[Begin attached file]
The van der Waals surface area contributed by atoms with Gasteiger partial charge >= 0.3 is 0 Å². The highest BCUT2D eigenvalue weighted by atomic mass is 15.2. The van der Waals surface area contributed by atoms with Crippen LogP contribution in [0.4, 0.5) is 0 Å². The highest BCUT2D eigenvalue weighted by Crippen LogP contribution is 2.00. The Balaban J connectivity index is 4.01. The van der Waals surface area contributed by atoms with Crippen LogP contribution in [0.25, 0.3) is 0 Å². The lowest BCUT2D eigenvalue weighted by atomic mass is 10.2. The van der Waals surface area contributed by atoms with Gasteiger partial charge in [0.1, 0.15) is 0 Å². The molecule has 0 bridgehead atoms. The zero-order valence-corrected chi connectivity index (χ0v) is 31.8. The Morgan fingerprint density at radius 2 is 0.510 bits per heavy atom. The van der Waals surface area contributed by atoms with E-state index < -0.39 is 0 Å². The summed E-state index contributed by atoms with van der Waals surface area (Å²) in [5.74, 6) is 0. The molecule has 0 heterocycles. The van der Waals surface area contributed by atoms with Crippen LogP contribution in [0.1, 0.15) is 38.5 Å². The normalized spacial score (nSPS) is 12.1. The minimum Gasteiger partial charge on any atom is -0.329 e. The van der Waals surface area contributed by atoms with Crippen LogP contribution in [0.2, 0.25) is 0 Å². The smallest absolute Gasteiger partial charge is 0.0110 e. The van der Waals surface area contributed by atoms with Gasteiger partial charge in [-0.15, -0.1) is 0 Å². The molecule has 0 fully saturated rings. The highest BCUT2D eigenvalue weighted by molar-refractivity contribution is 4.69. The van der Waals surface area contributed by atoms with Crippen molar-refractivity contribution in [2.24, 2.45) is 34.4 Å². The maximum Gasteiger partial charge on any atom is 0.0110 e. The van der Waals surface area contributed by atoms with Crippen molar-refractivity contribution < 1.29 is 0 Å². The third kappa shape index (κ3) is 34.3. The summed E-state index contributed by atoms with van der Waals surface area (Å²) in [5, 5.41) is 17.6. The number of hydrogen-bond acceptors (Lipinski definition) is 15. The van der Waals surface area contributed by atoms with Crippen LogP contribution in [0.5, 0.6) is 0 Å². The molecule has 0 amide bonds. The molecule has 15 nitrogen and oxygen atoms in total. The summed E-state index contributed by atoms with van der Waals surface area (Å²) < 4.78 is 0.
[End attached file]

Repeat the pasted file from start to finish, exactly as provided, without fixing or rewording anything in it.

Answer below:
The van der Waals surface area contributed by atoms with Gasteiger partial charge >= 0.3 is 0 Å². The highest BCUT2D eigenvalue weighted by atomic mass is 15.2. The van der Waals surface area contributed by atoms with Crippen LogP contribution in [0.4, 0.5) is 0 Å². The highest BCUT2D eigenvalue weighted by Crippen LogP contribution is 2.00. The Balaban J connectivity index is 4.01. The van der Waals surface area contributed by atoms with Crippen LogP contribution in [0.25, 0.3) is 0 Å². The lowest BCUT2D eigenvalue weighted by atomic mass is 10.2. The van der Waals surface area contributed by atoms with Gasteiger partial charge in [0.1, 0.15) is 0 Å². The molecule has 0 bridgehead atoms. The zero-order valence-corrected chi connectivity index (χ0v) is 31.8. The Morgan fingerprint density at radius 2 is 0.510 bits per heavy atom. The van der Waals surface area contributed by atoms with E-state index < -0.39 is 0 Å². The summed E-state index contributed by atoms with van der Waals surface area (Å²) in [5.74, 6) is 0. The molecule has 0 heterocycles. The van der Waals surface area contributed by atoms with Crippen LogP contribution in [0.1, 0.15) is 38.5 Å². The normalized spacial score (nSPS) is 12.1. The minimum Gasteiger partial charge on any atom is -0.329 e. The van der Waals surface area contributed by atoms with Crippen LogP contribution in [0.2, 0.25) is 0 Å². The smallest absolute Gasteiger partial charge is 0.0110 e. The van der Waals surface area contributed by atoms with Gasteiger partial charge in [-0.15, -0.1) is 0 Å². The molecule has 0 fully saturated rings. The highest BCUT2D eigenvalue weighted by molar-refractivity contribution is 4.69. The van der Waals surface area contributed by atoms with Crippen molar-refractivity contribution in [2.24, 2.45) is 34.4 Å². The maximum Gasteiger partial charge on any atom is 0.0110 e. The van der Waals surface area contributed by atoms with Crippen molar-refractivity contribution < 1.29 is 0 Å². The third kappa shape index (κ3) is 34.3. The summed E-state index contributed by atoms with van der Waals surface area (Å²) in [5, 5.41) is 17.6. The number of hydrogen-bond acceptors (Lipinski definition) is 15. The van der Waals surface area contributed by atoms with Crippen LogP contribution in [0.5, 0.6) is 0 Å². The molecule has 0 amide bonds. The molecule has 15 nitrogen and oxygen atoms in total. The summed E-state index contributed by atoms with van der Waals surface area (Å²) < 4.78 is 0.